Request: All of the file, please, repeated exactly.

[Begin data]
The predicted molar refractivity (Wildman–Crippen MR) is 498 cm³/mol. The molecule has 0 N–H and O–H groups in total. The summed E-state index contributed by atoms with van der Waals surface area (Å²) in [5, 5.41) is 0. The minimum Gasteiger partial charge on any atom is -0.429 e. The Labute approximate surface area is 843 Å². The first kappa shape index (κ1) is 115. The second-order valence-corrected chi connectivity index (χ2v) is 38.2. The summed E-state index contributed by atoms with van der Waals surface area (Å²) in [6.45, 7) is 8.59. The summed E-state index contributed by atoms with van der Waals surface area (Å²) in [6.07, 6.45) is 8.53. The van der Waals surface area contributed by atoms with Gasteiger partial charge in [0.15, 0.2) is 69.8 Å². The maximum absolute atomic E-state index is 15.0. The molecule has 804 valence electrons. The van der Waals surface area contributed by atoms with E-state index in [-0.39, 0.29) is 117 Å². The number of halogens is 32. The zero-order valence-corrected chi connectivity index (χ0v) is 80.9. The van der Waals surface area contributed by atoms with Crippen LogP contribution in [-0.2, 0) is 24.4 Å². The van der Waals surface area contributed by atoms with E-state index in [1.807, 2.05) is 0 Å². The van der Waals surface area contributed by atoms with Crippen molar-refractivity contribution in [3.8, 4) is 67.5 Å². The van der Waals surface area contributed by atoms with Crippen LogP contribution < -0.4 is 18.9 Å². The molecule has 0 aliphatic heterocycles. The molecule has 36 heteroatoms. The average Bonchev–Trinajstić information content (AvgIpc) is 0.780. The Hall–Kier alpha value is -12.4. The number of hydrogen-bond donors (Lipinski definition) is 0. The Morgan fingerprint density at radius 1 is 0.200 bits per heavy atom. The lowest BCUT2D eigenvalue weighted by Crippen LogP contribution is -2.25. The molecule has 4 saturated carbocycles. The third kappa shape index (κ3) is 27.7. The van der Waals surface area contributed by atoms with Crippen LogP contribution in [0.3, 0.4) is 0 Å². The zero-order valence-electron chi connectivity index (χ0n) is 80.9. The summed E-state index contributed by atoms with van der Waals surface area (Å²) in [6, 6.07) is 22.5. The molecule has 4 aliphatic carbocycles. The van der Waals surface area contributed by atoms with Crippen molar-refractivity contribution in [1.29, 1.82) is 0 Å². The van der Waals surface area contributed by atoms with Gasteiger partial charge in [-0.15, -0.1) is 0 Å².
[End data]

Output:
The predicted molar refractivity (Wildman–Crippen MR) is 498 cm³/mol. The molecule has 0 N–H and O–H groups in total. The summed E-state index contributed by atoms with van der Waals surface area (Å²) in [5, 5.41) is 0. The minimum Gasteiger partial charge on any atom is -0.429 e. The Labute approximate surface area is 843 Å². The first kappa shape index (κ1) is 115. The second-order valence-corrected chi connectivity index (χ2v) is 38.2. The summed E-state index contributed by atoms with van der Waals surface area (Å²) in [6.45, 7) is 8.59. The summed E-state index contributed by atoms with van der Waals surface area (Å²) in [6.07, 6.45) is 8.53. The van der Waals surface area contributed by atoms with Gasteiger partial charge in [0.15, 0.2) is 69.8 Å². The maximum absolute atomic E-state index is 15.0. The molecule has 804 valence electrons. The van der Waals surface area contributed by atoms with E-state index in [-0.39, 0.29) is 117 Å². The number of halogens is 32. The zero-order valence-corrected chi connectivity index (χ0v) is 80.9. The van der Waals surface area contributed by atoms with Crippen LogP contribution in [-0.2, 0) is 24.4 Å². The van der Waals surface area contributed by atoms with E-state index in [1.807, 2.05) is 0 Å². The van der Waals surface area contributed by atoms with Crippen molar-refractivity contribution in [3.8, 4) is 67.5 Å². The van der Waals surface area contributed by atoms with Crippen LogP contribution < -0.4 is 18.9 Å². The molecule has 0 aliphatic heterocycles. The molecule has 36 heteroatoms. The average Bonchev–Trinajstić information content (AvgIpc) is 0.780. The Hall–Kier alpha value is -12.4. The number of hydrogen-bond donors (Lipinski definition) is 0. The Morgan fingerprint density at radius 1 is 0.200 bits per heavy atom. The lowest BCUT2D eigenvalue weighted by Crippen LogP contribution is -2.25. The molecule has 4 saturated carbocycles. The third kappa shape index (κ3) is 27.7. The van der Waals surface area contributed by atoms with Crippen LogP contribution in [0.3, 0.4) is 0 Å². The zero-order valence-electron chi connectivity index (χ0n) is 80.9. The summed E-state index contributed by atoms with van der Waals surface area (Å²) in [6, 6.07) is 22.5. The molecule has 4 aliphatic carbocycles. The van der Waals surface area contributed by atoms with Crippen molar-refractivity contribution in [1.29, 1.82) is 0 Å². The van der Waals surface area contributed by atoms with Gasteiger partial charge in [-0.15, -0.1) is 0 Å².